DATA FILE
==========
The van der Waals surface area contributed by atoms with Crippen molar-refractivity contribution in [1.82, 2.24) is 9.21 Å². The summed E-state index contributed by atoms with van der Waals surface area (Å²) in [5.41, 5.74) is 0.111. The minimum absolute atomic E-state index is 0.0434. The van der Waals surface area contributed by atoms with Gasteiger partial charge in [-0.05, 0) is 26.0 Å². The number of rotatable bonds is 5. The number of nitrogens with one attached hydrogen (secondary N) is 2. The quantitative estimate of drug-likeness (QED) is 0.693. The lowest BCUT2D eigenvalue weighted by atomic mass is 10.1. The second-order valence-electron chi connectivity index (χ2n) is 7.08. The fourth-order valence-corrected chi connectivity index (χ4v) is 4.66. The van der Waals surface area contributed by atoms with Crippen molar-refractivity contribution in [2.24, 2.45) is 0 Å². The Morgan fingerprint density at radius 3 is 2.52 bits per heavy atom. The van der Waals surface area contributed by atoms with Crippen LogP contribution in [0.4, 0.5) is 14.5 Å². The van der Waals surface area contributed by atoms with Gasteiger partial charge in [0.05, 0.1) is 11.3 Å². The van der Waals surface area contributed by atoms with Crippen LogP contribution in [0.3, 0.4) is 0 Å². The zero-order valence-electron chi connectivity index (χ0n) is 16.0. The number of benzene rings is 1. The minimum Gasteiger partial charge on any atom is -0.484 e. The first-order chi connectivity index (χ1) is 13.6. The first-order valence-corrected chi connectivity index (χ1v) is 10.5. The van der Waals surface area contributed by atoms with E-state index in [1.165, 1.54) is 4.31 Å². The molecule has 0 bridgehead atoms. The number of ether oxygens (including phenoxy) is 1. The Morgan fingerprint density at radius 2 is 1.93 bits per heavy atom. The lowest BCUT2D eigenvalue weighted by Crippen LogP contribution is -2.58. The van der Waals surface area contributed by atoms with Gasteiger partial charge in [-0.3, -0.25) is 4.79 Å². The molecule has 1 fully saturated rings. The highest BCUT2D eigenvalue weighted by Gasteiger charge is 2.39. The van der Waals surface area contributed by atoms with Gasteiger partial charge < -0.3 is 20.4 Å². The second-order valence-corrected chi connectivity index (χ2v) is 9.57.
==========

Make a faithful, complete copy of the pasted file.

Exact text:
The van der Waals surface area contributed by atoms with Crippen molar-refractivity contribution in [1.82, 2.24) is 9.21 Å². The summed E-state index contributed by atoms with van der Waals surface area (Å²) in [5.41, 5.74) is 0.111. The minimum absolute atomic E-state index is 0.0434. The van der Waals surface area contributed by atoms with Gasteiger partial charge in [-0.05, 0) is 26.0 Å². The number of rotatable bonds is 5. The number of nitrogens with one attached hydrogen (secondary N) is 2. The quantitative estimate of drug-likeness (QED) is 0.693. The lowest BCUT2D eigenvalue weighted by atomic mass is 10.1. The second-order valence-electron chi connectivity index (χ2n) is 7.08. The fourth-order valence-corrected chi connectivity index (χ4v) is 4.66. The van der Waals surface area contributed by atoms with Crippen molar-refractivity contribution in [2.24, 2.45) is 0 Å². The Morgan fingerprint density at radius 3 is 2.52 bits per heavy atom. The van der Waals surface area contributed by atoms with Crippen LogP contribution in [0.4, 0.5) is 14.5 Å². The van der Waals surface area contributed by atoms with Gasteiger partial charge in [0.05, 0.1) is 11.3 Å². The van der Waals surface area contributed by atoms with Crippen LogP contribution in [0.3, 0.4) is 0 Å². The zero-order valence-electron chi connectivity index (χ0n) is 16.0. The number of benzene rings is 1. The minimum Gasteiger partial charge on any atom is -0.484 e. The first-order chi connectivity index (χ1) is 13.6. The first-order valence-corrected chi connectivity index (χ1v) is 10.5. The van der Waals surface area contributed by atoms with E-state index in [1.165, 1.54) is 4.31 Å². The molecule has 0 bridgehead atoms. The number of ether oxygens (including phenoxy) is 1. The Morgan fingerprint density at radius 2 is 1.93 bits per heavy atom. The lowest BCUT2D eigenvalue weighted by Crippen LogP contribution is -2.58. The van der Waals surface area contributed by atoms with Gasteiger partial charge in [-0.3, -0.25) is 4.79 Å². The molecule has 1 fully saturated rings. The highest BCUT2D eigenvalue weighted by Gasteiger charge is 2.39. The van der Waals surface area contributed by atoms with Gasteiger partial charge < -0.3 is 20.4 Å². The second-order valence-corrected chi connectivity index (χ2v) is 9.57.